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Isabel Pérez-Otaño Activity-dependent removal of non-conventional NMDARs from the synapse.

Abstract :

n recent years, it has become clear that alterations in excitatory neurotransmission are major factors in the development of neuropsychiatric and neurological diseases. The goal of my laboratory is to identify cellular and molecular links between glutamate receptor function and brain development and pathology.
Our research combines in vitro and in vivo approaches to uncover components of the molecular machinery that can be manipulated to alter glutamatergic transmission, and thereby interfere with signaling pathways that lead to disease. At the molecular and cell biological level, we are investigating the trafficking and regulation of specific subtypes of glutamate receptors that are involved in synaptic plasticity, neuronal death, and functional disorders of the nervous system such as schizophrenia. We are particularly interested in how neurons use specific trafficking patterns to change their receptor complement, and how these processes influence synapse formation/maturation and ultimately shape synaptic connectivity. At the whole animal level, we are using genetic tools to recapitulate defects in receptor trafficking in vivo in order to generate novel mouse models of neural disease.
The maturation of excitatory synapses involves a change in the properties of NMDA receptor-mediated synaptic currents during development. A key step in this process is the regulated switch between "developmental" and "mature" forms of the NMDA receptor, and requires the elimination of "immature" versions of the NMDA receptor containing subunits such as NR2B or NR3A.
Here I will discuss a novel cell biological mechanism that seems to mediate an important aspect of this maturation. Our previous studies showed that the inhibitory NR3A subunit is a principal regulator of the NMDA component of synaptic trasnmission, especially at immature synapses. Inclusion of NR3A causes the formation of ‘non-conventional’ NMDA-activated channels with low calcium permeability and limited sensitivity to magnesium block, thereby modifying the two kinetic propertis thought to be key to NMDA receptor function. We have recenly identified elements of the intracellular machinery that control where and when NR3A-containing NMDA receptors are expressed in neurons. This cell biological control involves adaptor proteins that bind specifically to NR3A and work in the precise temporal and spatial fashion that is required for a mechanism operating at a synapse-specific level.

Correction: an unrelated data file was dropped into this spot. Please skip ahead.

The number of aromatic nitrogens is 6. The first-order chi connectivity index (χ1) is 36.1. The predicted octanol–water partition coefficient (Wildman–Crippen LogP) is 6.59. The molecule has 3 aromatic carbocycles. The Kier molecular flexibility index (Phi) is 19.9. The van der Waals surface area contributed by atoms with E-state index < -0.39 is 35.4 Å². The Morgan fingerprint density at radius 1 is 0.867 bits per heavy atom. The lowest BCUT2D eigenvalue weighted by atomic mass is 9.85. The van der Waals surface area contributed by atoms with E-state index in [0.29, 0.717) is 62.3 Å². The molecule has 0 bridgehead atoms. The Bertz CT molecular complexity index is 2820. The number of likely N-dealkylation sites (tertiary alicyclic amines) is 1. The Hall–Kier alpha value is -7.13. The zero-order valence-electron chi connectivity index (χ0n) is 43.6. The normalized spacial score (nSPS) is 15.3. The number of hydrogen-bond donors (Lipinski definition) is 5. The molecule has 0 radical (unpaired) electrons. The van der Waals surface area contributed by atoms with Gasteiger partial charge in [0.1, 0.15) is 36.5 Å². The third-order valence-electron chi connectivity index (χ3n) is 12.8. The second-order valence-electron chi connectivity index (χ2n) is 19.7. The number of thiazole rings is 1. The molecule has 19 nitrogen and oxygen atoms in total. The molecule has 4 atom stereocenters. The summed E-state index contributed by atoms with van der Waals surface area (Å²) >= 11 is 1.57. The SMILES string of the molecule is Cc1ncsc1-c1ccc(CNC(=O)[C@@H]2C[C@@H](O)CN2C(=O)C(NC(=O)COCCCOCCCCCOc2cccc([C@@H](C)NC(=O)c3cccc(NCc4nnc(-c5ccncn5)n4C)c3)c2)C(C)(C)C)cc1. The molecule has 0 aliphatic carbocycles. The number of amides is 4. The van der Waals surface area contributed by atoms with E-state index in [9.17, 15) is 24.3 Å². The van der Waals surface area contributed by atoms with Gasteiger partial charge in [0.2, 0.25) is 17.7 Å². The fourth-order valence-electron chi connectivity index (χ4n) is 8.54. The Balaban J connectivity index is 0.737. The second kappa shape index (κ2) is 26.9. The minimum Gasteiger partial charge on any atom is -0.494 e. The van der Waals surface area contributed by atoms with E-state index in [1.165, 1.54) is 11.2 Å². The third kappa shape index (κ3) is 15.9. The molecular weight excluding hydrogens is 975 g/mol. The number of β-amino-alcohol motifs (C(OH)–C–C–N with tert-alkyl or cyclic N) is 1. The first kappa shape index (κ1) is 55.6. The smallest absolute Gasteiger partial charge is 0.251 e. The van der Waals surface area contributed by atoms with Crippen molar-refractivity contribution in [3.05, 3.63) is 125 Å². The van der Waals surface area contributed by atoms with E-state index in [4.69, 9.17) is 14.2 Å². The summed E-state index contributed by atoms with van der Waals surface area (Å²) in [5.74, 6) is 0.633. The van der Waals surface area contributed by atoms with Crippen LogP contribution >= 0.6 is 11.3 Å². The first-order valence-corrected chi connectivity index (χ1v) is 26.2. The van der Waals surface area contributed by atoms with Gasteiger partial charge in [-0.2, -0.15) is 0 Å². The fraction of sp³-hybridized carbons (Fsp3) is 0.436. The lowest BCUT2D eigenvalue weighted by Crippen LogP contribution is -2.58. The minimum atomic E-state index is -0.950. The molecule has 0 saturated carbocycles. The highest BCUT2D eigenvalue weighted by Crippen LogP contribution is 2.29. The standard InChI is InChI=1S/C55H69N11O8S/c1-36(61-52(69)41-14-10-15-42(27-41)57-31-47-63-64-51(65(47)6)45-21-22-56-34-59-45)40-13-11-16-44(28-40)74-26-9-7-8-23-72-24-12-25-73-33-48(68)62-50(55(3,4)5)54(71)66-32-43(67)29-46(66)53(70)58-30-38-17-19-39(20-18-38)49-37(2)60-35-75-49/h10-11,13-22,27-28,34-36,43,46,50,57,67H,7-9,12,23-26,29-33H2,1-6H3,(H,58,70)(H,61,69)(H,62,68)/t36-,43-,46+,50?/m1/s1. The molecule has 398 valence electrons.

Our current work is directed to elucidate how the experience-dependent removal of NR3A-containing NMDA receptors drives changes in synaptic plasticity that in turn influence excitatory synapse maturation.

Selected publications

Pérez-Otaño, I., Plomann, M., Heinemann, S.F., Lo, D.C., and Ehlers, M.D.,
Activity-dependent synaptic removal of NMDA receptors mediated by the endocytic adaptor PACSIN/syndapin 1,
Nature Neuroscience (in review).
Pérez-Otaño, I. and Ehlers, M.D.,
NMDAR trafficking in metaplasticity and synaptic homeostasis,
Trends in Neuroscience, 28, 229-238 (2005)..
Pérez-Otaño, I. and Ehlers, M.D.,
Learning from NMDAR trafficking: clues to the development and maturation of glutamatergic synapses,
Neurosignals, 13, 175-189 (2004).
Wong, H, Liu, X., Matos, M.F., Chan, S.F., Pérez-Otaño, I., Boysen, M., Cui, J., Nakanishi, N., Trimmer,J.S., Jones, E.G., Lipton, S.A. and Sucher, N.J.,
The temporal and anatomical expression of NMDA receptor subunit NR3A in the mammalian brain,
J. Comp. Neurology 450, 303-17 (2002).
Vissel, B., Royle, G.A., Christie, B.R., Schiffer, H.H., Ghetti, A., Tritto, T., Pérez-Otaño, I., Radcliffe, RA,Seamans, J., Sejnowski, T., Wehner, J.M., Collins, A.C., O’Gorman, S. and Heinemann, S.F.,
The role of RNA editing of kainate receptors in synaptic plasticity and seizures.
Neuron 29, 217-227 (2001).

Christophe Mulle